O’Brien v Ministry of Justice  UKSC 34
The Supreme Court decided to make a reference to the ECJ in a case concerning the statutory exclusion of part-time fee-paid judges from the scope of the Part-time Workers Regulations 2000 (“the Regulations”), which implement the Part-time Workers Directive (“PTWD”). Salaried judges (full-time and part-time) receive pensions, but part-time fee-paid judges do not.
The appeal raises the issue of the distinction between an office-holder and an employee and is therefore of general interest to employment law practitioners.
Interest for EU law practitioners lies in the conflict between, on the one hand, the freedom left by a directive to Member States to define terms which determine its scope and, on the other hand, the need for uniform interpretation of the directive. Rights under the PTWD are granted to part-time workers who have “an employment contract or employment relationship as defined by the law, collective agreement or practice in force in each Member State”.
The Council of Immigration Judges (“CIJ”) instructed Ian Rogers to intervene in the Supreme Court by way of written submissions. He argued that the PTWD and Regulations should be interpreted with regard to analogous fixed-term workers legislation. In the latter context, the ECJ had held in Impact that the relevant directive was directly effective. Having had its attention drawn to this authority, the Ministry of Justice conceded that the rights accorded by the PTWD were also directly effective.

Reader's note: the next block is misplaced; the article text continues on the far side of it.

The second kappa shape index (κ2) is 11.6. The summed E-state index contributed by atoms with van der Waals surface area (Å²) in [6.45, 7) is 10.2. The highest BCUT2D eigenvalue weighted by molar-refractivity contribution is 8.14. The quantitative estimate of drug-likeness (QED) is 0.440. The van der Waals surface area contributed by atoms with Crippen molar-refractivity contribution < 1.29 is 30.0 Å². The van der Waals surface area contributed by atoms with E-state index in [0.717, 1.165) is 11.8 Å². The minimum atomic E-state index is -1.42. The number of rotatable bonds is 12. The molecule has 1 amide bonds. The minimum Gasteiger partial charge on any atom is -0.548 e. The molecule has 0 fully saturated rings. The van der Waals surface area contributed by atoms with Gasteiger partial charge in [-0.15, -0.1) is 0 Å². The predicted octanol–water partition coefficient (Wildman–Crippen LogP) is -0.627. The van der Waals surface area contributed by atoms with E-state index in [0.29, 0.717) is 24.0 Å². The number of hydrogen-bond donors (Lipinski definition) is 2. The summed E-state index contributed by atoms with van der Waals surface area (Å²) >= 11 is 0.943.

He also argued that the ECJ’s judgment in Del Cerro Alonso limited the breadth of discretion left to Member States. The Ministry and the Court of Appeal relied heavily on Wippel v Peek, but the Supreme Court accepted the CIJ’s argument that the part of the Advocate-General’s opinion, on which the Ministry relied, had not been adopted by the ECJ. The CIJ’s argument also drew analogies with parallel concepts in the Working Time Directive jurisprudence (e.g. Jaeger). The Supreme Court held that Del Cerro Alonso represented the “high point” of Mr O’Brien’s case.
The following questions were referred to the ECJ:-
(1) Is it for national law to determine whether or not judges as a whole are “workers who have an employment contract or employment relationship” within the meaning of clause 2.1 of the [PTWD], or is there a Community norm by which this matter must be determined?
(2) If judges as a whole are workers who have an employment contract or employment relationship within the meaning of clause 2.1 of the [PTWD], is it permissible for national law to discriminate (a) between full-time and part-time judges, or (b) between different kinds of part-time judges in the provision of pensions?
Ian Rogers appeared for the Council of Immigration Judges.
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